There are a few drawbacks, however, that will prompt you to move on to a booster seat when the time is right.
- Baby will outgrow it within a year
- Bulky and take up a lot of room, even when folded
- Can’t take it to a restaurant or relatives house easily
Pros and cons of booster seats
Let’s start with the pros.
- Small and usually inexpensive
- Portable and can go with you to restaurants
- Baby or toddler has more freedom to move around and eat independently
Now for the cons:
- Not as comfortable and usually has less padding
- Often not adjustable, can only sit on top of chairs you own
- Doesn’t fold up and may be harder to store
When to switch from a high chair to a booster seat
Your baby will probably start eating or at least trying some solid foods around 4-6 months old, and will need a high chair for the occasion!
When you switch to a booster seat is entirely up to you and how fast your baby grows and progresses.
The general rule of thumb is to switch somewhere around the 18-month mark — though some babies will be ready earlier.
If he or she can sit upright and shows an interest in engaging with food (not just being spoon-fed), you may want to give him the freedom and independence of a booster seat.
(And, of course, if he flat-out, physically out-grows his high chair… it’s time!)
Another option to consider is investing in a convertible or hybrid high chair from the get-go.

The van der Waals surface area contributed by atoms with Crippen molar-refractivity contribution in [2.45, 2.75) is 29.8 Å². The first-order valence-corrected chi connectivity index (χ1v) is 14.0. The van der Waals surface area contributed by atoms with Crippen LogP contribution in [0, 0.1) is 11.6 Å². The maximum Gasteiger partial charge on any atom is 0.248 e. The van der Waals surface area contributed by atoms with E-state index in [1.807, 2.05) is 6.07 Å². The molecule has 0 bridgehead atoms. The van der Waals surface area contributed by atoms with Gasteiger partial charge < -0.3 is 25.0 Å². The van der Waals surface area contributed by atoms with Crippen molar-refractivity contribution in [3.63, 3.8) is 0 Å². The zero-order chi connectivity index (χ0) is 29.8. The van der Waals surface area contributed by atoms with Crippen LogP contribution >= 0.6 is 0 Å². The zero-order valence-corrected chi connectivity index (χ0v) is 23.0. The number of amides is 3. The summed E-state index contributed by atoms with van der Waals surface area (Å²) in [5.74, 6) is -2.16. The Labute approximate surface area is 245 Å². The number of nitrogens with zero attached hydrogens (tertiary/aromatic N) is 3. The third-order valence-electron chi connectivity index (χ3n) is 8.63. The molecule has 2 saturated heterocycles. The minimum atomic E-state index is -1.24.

You’ll get a lot more bang for your buck and longevity out of something like the Ingenuity SmartClean Trio Elite 3-in-1 — it starts as a high chair, turns into a toddler chair (remove the legs and strap it to a chair), and then into a free-standing booster seat for sitting at the table.
That about covers high chairs vs booster seats.
High chairs are for babies who need the extra head and neck support, plus a serious harness to keep from falling out!
Boosters are for toddlers who can sit by themselves just fine but might need a little help reaching the table.
It’s not so much about one vs the other as it is understanding the difference and when it’s time to make the switch.
(Or, again, go with a hybrid option and save yourself the hassle.)
Did I leave anything out? When did you switch your baby from a high chair to a booster?
Hope this helps, parents, and good luck!